logcat and dmesg around the time it locks up would be helpful in figuring out what is happening.

I’ve noticed your instructions also contain a step to copy kernel modules into
{android root}/device/linaro/dragonboard-kernels/db820c-5.4-modules/

Linaro directory has some precompiled kernels, but no precompiled modules. That’s a bit suspicious, but maybe all drivers are compiled in the kernel itself (no modules). I’ll try to build my kernel and stick the modules as per your instructions to check whether it improves the glitchy things (USB and GFX).

Is there any Android specific config parameters that need to be set in order the kernel to be compatible with Android OS?

Those modules are required based on my kernel and android device configuration for db820c. You’ll need to sort out all the kernel requirements for your 410c on your own.

You can find required kernel configs for Android here;

Thanks for the reply and the documentation link - quite useful. I will recompile my kernel with those Android recommended kernel configs and see how it goes.

@molejnik did u get it working properly again?

No, I gave up and I use Qcom’s Android 6. It has it’s own quirks (needs to be installed on an erased emmc, or else it may not start properly, and does not like some USB keyobards), but in general it is usable.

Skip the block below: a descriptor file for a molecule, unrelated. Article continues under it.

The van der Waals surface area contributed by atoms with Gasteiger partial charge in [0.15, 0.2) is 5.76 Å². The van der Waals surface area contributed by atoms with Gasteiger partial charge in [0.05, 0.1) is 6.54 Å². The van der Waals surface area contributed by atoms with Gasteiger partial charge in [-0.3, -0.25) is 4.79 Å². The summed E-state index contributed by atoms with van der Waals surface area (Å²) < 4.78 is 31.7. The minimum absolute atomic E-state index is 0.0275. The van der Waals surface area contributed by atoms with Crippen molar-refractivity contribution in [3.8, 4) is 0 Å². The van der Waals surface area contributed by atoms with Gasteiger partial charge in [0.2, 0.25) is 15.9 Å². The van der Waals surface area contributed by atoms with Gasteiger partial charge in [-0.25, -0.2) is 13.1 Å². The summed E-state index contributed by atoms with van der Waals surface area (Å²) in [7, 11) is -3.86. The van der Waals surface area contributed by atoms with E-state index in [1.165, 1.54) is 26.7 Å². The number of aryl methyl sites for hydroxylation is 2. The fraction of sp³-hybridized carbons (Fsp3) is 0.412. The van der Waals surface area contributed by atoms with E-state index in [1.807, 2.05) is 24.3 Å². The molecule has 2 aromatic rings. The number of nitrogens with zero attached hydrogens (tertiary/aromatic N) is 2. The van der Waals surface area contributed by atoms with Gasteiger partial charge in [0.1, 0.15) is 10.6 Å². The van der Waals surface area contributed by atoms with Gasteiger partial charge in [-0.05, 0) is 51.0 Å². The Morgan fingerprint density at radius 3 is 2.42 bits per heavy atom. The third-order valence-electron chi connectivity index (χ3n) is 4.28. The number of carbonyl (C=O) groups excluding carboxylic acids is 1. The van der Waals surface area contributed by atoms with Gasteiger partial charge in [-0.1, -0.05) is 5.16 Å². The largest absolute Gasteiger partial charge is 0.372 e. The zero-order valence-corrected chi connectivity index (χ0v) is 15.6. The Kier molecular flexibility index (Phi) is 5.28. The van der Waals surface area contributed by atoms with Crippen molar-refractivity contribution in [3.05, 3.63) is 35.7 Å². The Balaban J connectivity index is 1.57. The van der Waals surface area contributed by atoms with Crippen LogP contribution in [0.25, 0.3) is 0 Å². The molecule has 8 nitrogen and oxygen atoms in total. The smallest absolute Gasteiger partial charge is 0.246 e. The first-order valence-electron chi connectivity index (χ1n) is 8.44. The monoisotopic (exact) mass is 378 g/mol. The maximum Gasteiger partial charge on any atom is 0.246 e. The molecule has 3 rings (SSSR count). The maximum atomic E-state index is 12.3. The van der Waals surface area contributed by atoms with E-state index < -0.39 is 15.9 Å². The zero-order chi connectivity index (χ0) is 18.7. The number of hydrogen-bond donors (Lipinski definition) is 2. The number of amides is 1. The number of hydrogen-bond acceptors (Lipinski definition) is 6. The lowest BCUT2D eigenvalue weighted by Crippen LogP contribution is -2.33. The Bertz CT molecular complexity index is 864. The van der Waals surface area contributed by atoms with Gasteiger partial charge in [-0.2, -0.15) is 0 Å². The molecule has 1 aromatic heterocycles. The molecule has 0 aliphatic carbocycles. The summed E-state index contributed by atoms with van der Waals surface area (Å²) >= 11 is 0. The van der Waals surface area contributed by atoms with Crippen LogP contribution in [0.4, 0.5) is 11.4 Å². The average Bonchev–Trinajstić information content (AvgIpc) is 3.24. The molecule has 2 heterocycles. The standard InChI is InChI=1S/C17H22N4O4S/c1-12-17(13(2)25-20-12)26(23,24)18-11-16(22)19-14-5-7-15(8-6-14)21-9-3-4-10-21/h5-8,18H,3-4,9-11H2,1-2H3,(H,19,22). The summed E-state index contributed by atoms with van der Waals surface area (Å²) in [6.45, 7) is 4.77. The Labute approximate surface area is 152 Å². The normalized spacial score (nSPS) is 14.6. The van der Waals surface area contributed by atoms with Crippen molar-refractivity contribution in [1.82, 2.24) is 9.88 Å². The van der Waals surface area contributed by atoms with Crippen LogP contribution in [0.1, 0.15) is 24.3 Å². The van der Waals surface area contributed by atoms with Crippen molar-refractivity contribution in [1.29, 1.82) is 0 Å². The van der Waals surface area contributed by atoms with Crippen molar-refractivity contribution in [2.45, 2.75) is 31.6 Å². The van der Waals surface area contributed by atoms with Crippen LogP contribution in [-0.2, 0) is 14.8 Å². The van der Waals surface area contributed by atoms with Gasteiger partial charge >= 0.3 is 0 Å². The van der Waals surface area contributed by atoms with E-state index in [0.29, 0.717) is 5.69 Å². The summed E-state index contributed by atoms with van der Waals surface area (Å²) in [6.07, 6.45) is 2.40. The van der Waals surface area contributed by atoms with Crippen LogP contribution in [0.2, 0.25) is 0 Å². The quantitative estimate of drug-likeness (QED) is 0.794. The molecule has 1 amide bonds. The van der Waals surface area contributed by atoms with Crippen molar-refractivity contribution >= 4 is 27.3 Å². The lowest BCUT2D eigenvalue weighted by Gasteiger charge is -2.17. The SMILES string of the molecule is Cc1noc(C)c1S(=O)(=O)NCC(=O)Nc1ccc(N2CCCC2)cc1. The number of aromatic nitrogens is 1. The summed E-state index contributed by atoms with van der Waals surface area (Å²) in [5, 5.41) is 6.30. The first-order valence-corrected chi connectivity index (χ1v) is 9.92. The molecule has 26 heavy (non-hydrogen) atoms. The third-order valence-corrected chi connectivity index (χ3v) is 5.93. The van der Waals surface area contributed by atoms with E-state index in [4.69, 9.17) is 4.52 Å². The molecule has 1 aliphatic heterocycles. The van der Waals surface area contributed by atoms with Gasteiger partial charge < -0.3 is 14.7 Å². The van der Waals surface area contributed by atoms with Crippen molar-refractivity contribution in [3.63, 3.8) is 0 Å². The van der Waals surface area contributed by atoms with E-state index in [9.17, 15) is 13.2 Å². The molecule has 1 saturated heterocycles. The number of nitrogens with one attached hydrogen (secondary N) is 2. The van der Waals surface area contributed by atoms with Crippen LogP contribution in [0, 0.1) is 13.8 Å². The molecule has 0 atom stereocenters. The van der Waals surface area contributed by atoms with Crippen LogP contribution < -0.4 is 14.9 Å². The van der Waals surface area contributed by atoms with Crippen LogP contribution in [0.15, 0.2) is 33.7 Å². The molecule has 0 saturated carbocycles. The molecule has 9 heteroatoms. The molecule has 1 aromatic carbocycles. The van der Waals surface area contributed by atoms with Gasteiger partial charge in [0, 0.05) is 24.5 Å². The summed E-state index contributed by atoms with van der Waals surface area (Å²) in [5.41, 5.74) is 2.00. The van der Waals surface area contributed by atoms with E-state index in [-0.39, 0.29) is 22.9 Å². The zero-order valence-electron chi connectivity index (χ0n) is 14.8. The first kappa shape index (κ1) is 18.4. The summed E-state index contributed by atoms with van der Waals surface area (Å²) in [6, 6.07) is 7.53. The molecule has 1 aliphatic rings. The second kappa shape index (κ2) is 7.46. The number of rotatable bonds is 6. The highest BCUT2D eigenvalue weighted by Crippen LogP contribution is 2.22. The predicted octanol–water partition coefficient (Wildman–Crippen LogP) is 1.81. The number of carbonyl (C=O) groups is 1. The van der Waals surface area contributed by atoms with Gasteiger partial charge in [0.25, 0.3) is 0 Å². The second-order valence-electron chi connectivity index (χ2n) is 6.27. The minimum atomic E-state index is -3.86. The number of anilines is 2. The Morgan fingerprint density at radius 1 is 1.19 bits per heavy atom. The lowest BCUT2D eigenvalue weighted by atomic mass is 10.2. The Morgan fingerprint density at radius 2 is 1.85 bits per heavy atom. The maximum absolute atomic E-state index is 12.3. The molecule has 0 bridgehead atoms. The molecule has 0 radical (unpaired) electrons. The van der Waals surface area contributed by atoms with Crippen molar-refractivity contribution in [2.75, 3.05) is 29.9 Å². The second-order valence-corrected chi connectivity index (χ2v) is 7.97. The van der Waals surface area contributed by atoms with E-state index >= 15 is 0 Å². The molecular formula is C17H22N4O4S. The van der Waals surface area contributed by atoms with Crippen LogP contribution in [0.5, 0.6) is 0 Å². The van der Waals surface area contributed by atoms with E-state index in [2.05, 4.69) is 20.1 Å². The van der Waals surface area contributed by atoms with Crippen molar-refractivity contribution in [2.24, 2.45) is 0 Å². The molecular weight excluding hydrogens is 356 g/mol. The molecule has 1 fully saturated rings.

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Actually I am totally new to AOSP and embedded stuff could explain me what is the difference between this and the earlier stuff.
And I would really appreciate it if you could give some guides on how to do it? I have been stuck on the installation process for a week now.
Thanks in advance.

wikipedia maintains some information about Android versions and their features. See here:

The most important is the older versions:

  • contain security flaws
  • use older Linux kernel (only matters if you want/need to connect peripherals to Dragonboard410c). Older kernels may have missing or less mature peripheral drivers.
  • are less restrictive WRT app permissions.
  • may not support certain API from the recent versions

Is there a particular build tag that works fine which you could refer to me?

Also I am having a hard time installing openjdk-7,is this necessary for android 6?

It would be better if you could describe what you are trying to do. Do you just want to run Android 6 on Dragonboard 410c? If that is the case, download the installation sd card image from the linaro’s download page, write it to SD card and then install the Android 6 to Dragonboard’s emmc. Open JDK 7 is not needed for running android.